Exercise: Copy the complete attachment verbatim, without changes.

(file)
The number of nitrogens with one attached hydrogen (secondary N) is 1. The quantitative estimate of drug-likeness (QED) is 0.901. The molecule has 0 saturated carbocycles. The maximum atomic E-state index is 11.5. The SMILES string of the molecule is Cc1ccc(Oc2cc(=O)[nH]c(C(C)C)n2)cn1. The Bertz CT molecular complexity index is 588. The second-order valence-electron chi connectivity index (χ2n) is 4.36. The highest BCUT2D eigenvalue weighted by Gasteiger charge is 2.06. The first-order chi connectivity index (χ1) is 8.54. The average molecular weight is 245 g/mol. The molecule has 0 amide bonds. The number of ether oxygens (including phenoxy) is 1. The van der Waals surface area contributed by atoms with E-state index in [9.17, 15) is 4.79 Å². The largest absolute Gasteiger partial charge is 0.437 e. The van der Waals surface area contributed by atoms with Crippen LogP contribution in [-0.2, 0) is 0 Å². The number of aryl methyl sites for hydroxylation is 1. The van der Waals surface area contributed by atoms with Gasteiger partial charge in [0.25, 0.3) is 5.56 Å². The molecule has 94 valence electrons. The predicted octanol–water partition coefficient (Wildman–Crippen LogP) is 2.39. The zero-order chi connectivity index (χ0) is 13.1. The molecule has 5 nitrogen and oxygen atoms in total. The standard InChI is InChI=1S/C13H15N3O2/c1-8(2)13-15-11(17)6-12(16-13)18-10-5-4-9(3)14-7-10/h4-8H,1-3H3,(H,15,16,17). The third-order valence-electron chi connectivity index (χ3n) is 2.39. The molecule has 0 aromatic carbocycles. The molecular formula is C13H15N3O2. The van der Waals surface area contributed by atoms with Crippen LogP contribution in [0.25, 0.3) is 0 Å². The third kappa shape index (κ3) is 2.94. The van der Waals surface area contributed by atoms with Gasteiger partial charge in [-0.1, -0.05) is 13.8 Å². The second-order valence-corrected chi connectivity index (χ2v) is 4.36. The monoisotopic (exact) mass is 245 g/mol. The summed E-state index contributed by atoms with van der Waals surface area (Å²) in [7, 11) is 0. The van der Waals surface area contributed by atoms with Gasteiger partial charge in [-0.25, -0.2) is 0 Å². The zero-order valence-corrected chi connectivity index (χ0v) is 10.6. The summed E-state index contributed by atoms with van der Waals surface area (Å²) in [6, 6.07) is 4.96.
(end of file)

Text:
The number of nitrogens with one attached hydrogen (secondary N) is 1. The quantitative estimate of drug-likeness (QED) is 0.901. The molecule has 0 saturated carbocycles. The maximum atomic E-state index is 11.5. The SMILES string of the molecule is Cc1ccc(Oc2cc(=O)[nH]c(C(C)C)n2)cn1. The Bertz CT molecular complexity index is 588. The second-order valence-electron chi connectivity index (χ2n) is 4.36. The highest BCUT2D eigenvalue weighted by Gasteiger charge is 2.06. The first-order chi connectivity index (χ1) is 8.54. The average molecular weight is 245 g/mol. The molecule has 0 amide bonds. The number of ether oxygens (including phenoxy) is 1. The van der Waals surface area contributed by atoms with E-state index in [9.17, 15) is 4.79 Å². The largest absolute Gasteiger partial charge is 0.437 e. The van der Waals surface area contributed by atoms with Crippen LogP contribution in [-0.2, 0) is 0 Å². The number of aryl methyl sites for hydroxylation is 1. The van der Waals surface area contributed by atoms with Gasteiger partial charge in [0.25, 0.3) is 5.56 Å². The molecule has 94 valence electrons. The predicted octanol–water partition coefficient (Wildman–Crippen LogP) is 2.39. The zero-order chi connectivity index (χ0) is 13.1. The molecule has 5 nitrogen and oxygen atoms in total. The standard InChI is InChI=1S/C13H15N3O2/c1-8(2)13-15-11(17)6-12(16-13)18-10-5-4-9(3)14-7-10/h4-8H,1-3H3,(H,15,16,17). The third-order valence-electron chi connectivity index (χ3n) is 2.39. The molecule has 0 aromatic carbocycles. The molecular formula is C13H15N3O2. The van der Waals surface area contributed by atoms with Crippen LogP contribution in [0.25, 0.3) is 0 Å². The third kappa shape index (κ3) is 2.94. The van der Waals surface area contributed by atoms with Gasteiger partial charge in [-0.1, -0.05) is 13.8 Å². The second-order valence-corrected chi connectivity index (χ2v) is 4.36. The monoisotopic (exact) mass is 245 g/mol. The summed E-state index contributed by atoms with van der Waals surface area (Å²) in [7, 11) is 0. The van der Waals surface area contributed by atoms with Gasteiger partial charge in [-0.25, -0.2) is 0 Å². The zero-order valence-corrected chi connectivity index (χ0v) is 10.6. The summed E-state index contributed by atoms with van der Waals surface area (Å²) in [6, 6.07) is 4.96.